Numerous epidemiological studies have provided insight into how common nocturnal enuresis is among children throughout the world. To put bedwetting into perspective, recognize that the development of urinary control is a maturational process.
Everyone is a born wetting the bed. As children grow and develop, so does their ability to control their bladder. Between the ages of 1 and 2 they have a gradual enlargement of bladder capacity and begin to sense when their bladder is full. When they are 3 and 4 they learn to void, or inhibit voiding, voluntarily. By the age of 5, the majority of children have an adult pattern of urinary control and the maturation of the bladder is complete. However, approximately 20% of children have not developed this pattern and are still having bedwetting episodes. As your child grows older, chances decrease that bedwetting will just "disappear" without help.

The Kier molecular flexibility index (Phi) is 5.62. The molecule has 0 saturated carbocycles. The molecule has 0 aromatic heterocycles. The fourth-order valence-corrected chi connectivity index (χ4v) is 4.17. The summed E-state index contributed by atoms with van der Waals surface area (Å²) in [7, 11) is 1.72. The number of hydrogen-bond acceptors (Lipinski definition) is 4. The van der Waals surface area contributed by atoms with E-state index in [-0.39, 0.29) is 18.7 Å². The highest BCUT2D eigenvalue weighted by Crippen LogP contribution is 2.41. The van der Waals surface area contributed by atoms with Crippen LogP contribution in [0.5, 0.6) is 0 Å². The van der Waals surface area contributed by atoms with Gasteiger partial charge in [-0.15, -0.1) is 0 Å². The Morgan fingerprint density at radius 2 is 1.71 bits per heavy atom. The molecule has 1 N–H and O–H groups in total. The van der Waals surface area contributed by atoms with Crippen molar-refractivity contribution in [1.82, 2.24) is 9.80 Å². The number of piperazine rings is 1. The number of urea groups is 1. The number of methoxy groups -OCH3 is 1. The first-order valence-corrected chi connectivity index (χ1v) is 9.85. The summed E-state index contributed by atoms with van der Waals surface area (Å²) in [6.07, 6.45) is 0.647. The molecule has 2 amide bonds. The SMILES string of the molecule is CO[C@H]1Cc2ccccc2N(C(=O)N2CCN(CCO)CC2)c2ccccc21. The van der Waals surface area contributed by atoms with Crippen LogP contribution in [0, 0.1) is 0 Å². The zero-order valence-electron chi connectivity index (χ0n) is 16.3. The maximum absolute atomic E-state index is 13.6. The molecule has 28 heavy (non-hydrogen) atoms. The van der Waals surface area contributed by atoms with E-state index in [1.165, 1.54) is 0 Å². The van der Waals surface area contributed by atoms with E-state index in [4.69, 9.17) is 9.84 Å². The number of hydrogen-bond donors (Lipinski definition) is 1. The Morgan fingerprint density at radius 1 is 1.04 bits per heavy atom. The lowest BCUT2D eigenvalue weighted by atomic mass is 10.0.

How prevalent is bedwetting? Studies have been conducted internationally to identify how many children wet the bed and the results vary widely. Numerous researchers cite the difficulty in getting willing parents to volunteer information for accurate statistics. Nevertheless, several studies show significant prevalence in school aged children.
Estimated Prevalence of Nocturnal Enuresis in Children Source: Adapted from Fergusson DM et al and Johnson M
The spontaneous remission rate for enuresis is estimated to be approximately 15% per year. In other words, without any intervention, only 15% of bedwetting children will become dry each year. Unfortunately, the vast majority (i.e., 85%) will still be wetting the bed a year from now if parents, or their healthcare providers, choose not to intervene with treatment.